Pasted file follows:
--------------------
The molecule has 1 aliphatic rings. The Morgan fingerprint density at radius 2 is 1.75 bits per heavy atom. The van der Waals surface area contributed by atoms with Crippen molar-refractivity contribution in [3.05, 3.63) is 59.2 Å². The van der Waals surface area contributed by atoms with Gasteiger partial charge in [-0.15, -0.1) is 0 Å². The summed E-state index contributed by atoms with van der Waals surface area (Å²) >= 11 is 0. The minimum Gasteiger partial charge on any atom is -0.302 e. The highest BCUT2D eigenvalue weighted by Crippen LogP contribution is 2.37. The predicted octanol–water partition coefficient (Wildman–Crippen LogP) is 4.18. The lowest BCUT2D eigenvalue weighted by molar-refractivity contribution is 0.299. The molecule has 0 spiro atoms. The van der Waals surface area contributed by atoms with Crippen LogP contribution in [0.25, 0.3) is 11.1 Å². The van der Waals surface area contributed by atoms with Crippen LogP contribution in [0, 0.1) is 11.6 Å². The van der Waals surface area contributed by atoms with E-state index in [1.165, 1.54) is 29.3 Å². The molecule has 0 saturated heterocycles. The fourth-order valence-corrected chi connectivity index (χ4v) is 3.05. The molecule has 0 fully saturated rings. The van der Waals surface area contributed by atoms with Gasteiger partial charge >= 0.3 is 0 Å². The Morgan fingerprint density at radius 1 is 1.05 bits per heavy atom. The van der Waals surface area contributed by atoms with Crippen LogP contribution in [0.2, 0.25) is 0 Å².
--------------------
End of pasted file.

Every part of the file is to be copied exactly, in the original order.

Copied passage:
The molecule has 1 aliphatic rings. The Morgan fingerprint density at radius 2 is 1.75 bits per heavy atom. The van der Waals surface area contributed by atoms with Crippen molar-refractivity contribution in [3.05, 3.63) is 59.2 Å². The van der Waals surface area contributed by atoms with Gasteiger partial charge in [-0.15, -0.1) is 0 Å². The summed E-state index contributed by atoms with van der Waals surface area (Å²) >= 11 is 0. The minimum Gasteiger partial charge on any atom is -0.302 e. The highest BCUT2D eigenvalue weighted by Crippen LogP contribution is 2.37. The predicted octanol–water partition coefficient (Wildman–Crippen LogP) is 4.18. The lowest BCUT2D eigenvalue weighted by molar-refractivity contribution is 0.299. The molecule has 0 spiro atoms. The van der Waals surface area contributed by atoms with Crippen LogP contribution in [0.25, 0.3) is 11.1 Å². The van der Waals surface area contributed by atoms with Crippen LogP contribution in [0, 0.1) is 11.6 Å². The van der Waals surface area contributed by atoms with E-state index in [1.165, 1.54) is 29.3 Å². The molecule has 0 saturated heterocycles. The fourth-order valence-corrected chi connectivity index (χ4v) is 3.05. The molecule has 0 fully saturated rings. The van der Waals surface area contributed by atoms with Gasteiger partial charge >= 0.3 is 0 Å². The Morgan fingerprint density at radius 1 is 1.05 bits per heavy atom. The van der Waals surface area contributed by atoms with Crippen LogP contribution in [0.2, 0.25) is 0 Å².